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5 Ways to Use the New Twitter Analytics Dashboard

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The new Twitter analytics dashboard is looking more like a control panel these days. Its new display for impressions data will rock your world and give you the details you need to make your social media presence take flight. We’re elated that Twitter is now allowing us to analyze more than just the sharing metrics of retweets and favoriting.

Here’s what you can track with the new impressions data dashboard:

  1. Link clicks: This consumption metric will help you measure brand awareness and website traffic. You should be raising questions from these numbers, such as, how do these consumers interact differently than others who visit my site? Do consumers come back for more?

  1. Hashtag clicks: Are you finding the right audience and driving the right conversations? You can use this metric to expand your reach and grow your audience to build brand awareness.

  1. How many people installed your app or opened it: This is a great lead generation metrics, which allows you to evaluate whether or not visitors who are consuming this content are becoming leads. (Note: The one catch is you’ll need to include a tracking line in the code of your app in order to monitor how many people coming from your Twitter ads are downloading it, or this number will always show up as 0)

  1. If you received follows or profile views from a particular tweet> A sharing metric that allows you to see just how much impact your content has made throughout the Twitter waves.

  1. CSV export tool: Now you can view up to 3,200 tweets with a breakdown of the impression and other metrics. Use this tool to view broader patterns in your social media activity.

The impressions metrics will even tell you how many times a publication has been viewed on the Twitter app for Android or iOs. Also, for the first day a Tweet has been published, you can look at an hourly breakdown of these metrics.

Once you decide what you are hoping to accomplish with your social media marketing, you can use these stats to identify how users are interacting with your tweets in a very specific way. This information will allow you to tweak your strategy more efficiently, leaving less guesswork for you.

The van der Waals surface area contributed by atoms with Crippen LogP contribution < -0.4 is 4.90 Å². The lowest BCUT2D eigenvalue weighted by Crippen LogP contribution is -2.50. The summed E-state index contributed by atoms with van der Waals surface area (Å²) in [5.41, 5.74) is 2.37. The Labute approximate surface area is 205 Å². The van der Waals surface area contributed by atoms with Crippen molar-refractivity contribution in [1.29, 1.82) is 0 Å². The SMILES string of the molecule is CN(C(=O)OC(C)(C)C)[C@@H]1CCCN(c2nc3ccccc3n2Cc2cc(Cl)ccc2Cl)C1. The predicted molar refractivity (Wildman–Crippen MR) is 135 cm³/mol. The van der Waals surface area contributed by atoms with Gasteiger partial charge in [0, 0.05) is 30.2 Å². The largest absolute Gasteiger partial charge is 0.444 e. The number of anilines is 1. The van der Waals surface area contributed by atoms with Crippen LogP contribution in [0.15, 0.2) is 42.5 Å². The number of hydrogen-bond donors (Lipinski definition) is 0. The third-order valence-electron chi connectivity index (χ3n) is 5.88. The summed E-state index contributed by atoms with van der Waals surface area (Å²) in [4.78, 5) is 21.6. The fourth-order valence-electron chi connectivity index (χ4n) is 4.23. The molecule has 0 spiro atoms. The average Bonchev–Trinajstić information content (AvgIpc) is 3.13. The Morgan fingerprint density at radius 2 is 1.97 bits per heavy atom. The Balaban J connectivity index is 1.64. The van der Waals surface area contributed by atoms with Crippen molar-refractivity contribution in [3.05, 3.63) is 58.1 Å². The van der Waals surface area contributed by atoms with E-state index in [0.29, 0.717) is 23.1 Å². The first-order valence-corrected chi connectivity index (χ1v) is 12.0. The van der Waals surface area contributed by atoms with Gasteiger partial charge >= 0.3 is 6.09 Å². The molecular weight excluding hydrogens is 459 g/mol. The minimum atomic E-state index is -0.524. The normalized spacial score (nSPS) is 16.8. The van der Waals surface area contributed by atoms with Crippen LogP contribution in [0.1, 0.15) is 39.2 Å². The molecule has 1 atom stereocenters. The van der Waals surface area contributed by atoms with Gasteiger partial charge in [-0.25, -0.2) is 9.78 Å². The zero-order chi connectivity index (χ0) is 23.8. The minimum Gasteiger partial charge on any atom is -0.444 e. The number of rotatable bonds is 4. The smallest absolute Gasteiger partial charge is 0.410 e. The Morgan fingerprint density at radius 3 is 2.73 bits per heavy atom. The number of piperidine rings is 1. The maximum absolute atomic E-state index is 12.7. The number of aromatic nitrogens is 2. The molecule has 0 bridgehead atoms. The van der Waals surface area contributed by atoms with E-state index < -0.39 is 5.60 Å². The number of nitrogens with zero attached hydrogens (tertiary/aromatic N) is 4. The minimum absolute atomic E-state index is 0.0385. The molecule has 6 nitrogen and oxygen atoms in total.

The Everypost web version is coming soon! Sign up on our homepage for early access and a 20% discount towards upcoming subscription plans.

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Social Analytics

Social-Analytics

Measure and make smarter decisions with social metrics

Our analytics feature allows you to be sure that your social media campaigns are effective. If you only post and don’t measure, then you may find that your customers are losing interest or stop following your company’s advancements. Measuring your social media campaign ensures that you know what works and when, so you capture your audience’s attention and keep it.

  • Everypost’s built-in analytics will help you measure the following items:
  • Your total fans and/or followers
  • Post frequency
  • Amount of each type of post (text, photo, video, link)
  • Most effective time for posting
  • Top posts (based on reach, engagement, likes, comments, RTs, favorites, etc.)
  • Competitor comparison (How your brand stacks up against top competition)

Social Media Analytics

Analytics-de-Redes-Sociales

Your social media campaign is creative, original, and seems to be generating a large amount of engagement – but how do you really know that it is effective towards your marketing goals? With Everypost’s social media analytics you will be able to make smarter decisions and maximize ROI by building reports with specific social networks such as Facebook, Twitter, and other channels that are coming soon.